Gov. Nathan Deal stood in the statehouse Tuesday to announce a first-of-its-kind $100 million mass transit investment and pointed toward a future when such spending doesn’t feel so revolutionary.
A day later, he stood in the same spot to talk about another political shift that once seemed unthinkable but is now deeply woven into the fabric of the state.
It was the 25th anniversary of the first sale of a Georgia Lottery ticket, and the Republican governor reflected on the arduous political journey needed to forge the lottery-funded HOPE scholarship. That 1992 vote needed two-thirds support before it could get on the ballot – an iffy prospect at best.
Back then, Deal was a high-ranking Democratic state senator who was already angling for a U.S. House seat in a conservative district. And religious groups, casting the lottery as gambling, were pressuring lawmakers to oppose the measure at all costs. Deal was one of the biggest skeptics.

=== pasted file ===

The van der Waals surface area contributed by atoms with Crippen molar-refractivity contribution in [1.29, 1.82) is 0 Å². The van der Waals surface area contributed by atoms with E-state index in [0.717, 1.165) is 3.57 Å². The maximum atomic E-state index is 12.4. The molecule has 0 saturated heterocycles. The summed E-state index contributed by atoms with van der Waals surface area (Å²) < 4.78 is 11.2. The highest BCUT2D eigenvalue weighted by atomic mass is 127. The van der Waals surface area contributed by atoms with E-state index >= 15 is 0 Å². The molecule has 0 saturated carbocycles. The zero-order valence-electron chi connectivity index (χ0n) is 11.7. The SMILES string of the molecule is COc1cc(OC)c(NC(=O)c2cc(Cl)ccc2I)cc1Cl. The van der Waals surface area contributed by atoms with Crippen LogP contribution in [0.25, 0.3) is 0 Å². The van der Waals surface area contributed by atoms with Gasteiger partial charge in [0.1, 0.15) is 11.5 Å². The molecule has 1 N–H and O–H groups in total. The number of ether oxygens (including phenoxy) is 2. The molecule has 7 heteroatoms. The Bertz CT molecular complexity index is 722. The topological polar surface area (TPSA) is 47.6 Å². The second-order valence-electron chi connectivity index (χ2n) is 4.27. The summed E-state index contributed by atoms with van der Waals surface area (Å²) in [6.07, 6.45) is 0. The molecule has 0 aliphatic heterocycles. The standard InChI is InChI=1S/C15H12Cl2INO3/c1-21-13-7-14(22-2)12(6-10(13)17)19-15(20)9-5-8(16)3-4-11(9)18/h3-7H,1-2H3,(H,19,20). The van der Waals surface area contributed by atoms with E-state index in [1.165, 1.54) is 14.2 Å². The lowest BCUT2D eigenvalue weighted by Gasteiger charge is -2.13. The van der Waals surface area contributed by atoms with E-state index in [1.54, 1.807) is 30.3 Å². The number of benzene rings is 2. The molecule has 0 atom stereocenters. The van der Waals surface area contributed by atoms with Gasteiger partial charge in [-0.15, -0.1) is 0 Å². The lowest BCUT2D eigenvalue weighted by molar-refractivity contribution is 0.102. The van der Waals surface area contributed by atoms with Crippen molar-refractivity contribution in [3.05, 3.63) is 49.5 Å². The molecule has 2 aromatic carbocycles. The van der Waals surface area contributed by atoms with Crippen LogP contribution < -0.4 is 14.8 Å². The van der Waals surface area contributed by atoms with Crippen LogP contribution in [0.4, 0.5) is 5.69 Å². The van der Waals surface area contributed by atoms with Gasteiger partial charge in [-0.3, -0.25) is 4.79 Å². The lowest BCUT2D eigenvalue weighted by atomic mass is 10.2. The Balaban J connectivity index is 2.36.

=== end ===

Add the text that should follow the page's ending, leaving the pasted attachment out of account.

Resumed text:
“I wrestled with the issue, as did many people in the General Assembly,” he said. “And I finally decided I shouldn’t let my personal conviction take away the opportunity for the general public on the issue.”
The ceremony was a poignant one. Lottery officials and higher education administrators touted the benefits of the scholarship, which has helped more than 3 million pre-K and college students. Several spoke with quivering voices about HOPE’s life-changing impact.
And the governor, too, grew emotional talking about how he was glad he swallowed his doubts.
“I’m glad my skepticism proved wrong,” he said. “I’m glad the people of Georgia got to be the real deciding factor.”
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